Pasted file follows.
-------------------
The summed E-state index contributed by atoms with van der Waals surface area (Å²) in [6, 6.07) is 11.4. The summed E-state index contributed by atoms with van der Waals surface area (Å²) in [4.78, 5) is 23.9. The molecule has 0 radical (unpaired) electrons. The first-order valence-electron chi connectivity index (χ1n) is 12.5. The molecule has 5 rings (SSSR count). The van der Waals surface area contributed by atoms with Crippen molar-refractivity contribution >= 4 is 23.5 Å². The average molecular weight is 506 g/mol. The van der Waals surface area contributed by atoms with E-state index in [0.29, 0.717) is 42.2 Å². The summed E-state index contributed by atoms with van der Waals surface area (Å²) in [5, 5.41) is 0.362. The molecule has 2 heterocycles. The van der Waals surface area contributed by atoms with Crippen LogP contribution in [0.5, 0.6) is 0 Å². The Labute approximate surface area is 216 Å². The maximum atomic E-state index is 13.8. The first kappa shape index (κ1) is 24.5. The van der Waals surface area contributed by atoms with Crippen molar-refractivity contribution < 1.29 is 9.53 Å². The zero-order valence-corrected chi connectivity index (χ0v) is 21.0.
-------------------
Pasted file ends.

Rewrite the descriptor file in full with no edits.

The summed E-state index contributed by atoms with van der Waals surface area (Å²) in [6, 6.07) is 11.4. The summed E-state index contributed by atoms with van der Waals surface area (Å²) in [4.78, 5) is 23.9. The molecule has 0 radical (unpaired) electrons. The first-order valence-electron chi connectivity index (χ1n) is 12.5. The molecule has 5 rings (SSSR count). The van der Waals surface area contributed by atoms with Crippen molar-refractivity contribution >= 4 is 23.5 Å². The average molecular weight is 506 g/mol. The van der Waals surface area contributed by atoms with E-state index in [0.29, 0.717) is 42.2 Å². The summed E-state index contributed by atoms with van der Waals surface area (Å²) in [5, 5.41) is 0.362. The molecule has 2 heterocycles. The van der Waals surface area contributed by atoms with Crippen LogP contribution in [0.5, 0.6) is 0 Å². The Labute approximate surface area is 216 Å². The maximum atomic E-state index is 13.8. The first kappa shape index (κ1) is 24.5. The van der Waals surface area contributed by atoms with Crippen molar-refractivity contribution < 1.29 is 9.53 Å². The zero-order valence-corrected chi connectivity index (χ0v) is 21.0.